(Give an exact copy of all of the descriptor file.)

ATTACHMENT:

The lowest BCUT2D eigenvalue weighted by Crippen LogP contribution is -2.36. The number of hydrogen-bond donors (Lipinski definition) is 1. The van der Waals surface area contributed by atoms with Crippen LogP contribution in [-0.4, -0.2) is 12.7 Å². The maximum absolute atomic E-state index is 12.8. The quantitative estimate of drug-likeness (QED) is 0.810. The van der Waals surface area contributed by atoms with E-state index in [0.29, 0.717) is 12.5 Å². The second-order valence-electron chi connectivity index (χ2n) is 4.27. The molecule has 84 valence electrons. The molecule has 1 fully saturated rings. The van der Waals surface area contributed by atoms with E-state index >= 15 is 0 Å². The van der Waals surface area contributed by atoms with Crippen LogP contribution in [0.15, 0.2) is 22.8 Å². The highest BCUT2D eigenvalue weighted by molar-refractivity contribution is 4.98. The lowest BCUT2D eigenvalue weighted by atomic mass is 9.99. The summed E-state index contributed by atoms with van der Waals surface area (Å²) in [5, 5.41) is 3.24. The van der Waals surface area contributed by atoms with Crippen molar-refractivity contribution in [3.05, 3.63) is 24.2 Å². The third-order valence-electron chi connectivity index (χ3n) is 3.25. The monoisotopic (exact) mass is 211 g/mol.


The lowest BCUT2D eigenvalue weighted by Crippen LogP contribution is -2.36. The number of hydrogen-bond donors (Lipinski definition) is 1. The van der Waals surface area contributed by atoms with Crippen LogP contribution in [-0.4, -0.2) is 12.7 Å². The maximum absolute atomic E-state index is 12.8. The quantitative estimate of drug-likeness (QED) is 0.810. The van der Waals surface area contributed by atoms with E-state index in [0.29, 0.717) is 12.5 Å². The second-order valence-electron chi connectivity index (χ2n) is 4.27. The molecule has 84 valence electrons. The molecule has 1 fully saturated rings. The van der Waals surface area contributed by atoms with E-state index >= 15 is 0 Å². The van der Waals surface area contributed by atoms with Crippen LogP contribution in [0.15, 0.2) is 22.8 Å². The highest BCUT2D eigenvalue weighted by molar-refractivity contribution is 4.98. The lowest BCUT2D eigenvalue weighted by atomic mass is 9.99. The summed E-state index contributed by atoms with van der Waals surface area (Å²) in [5, 5.41) is 3.24. The van der Waals surface area contributed by atoms with Crippen molar-refractivity contribution in [3.05, 3.63) is 24.2 Å². The third-order valence-electron chi connectivity index (χ3n) is 3.25. The monoisotopic (exact) mass is 211 g/mol.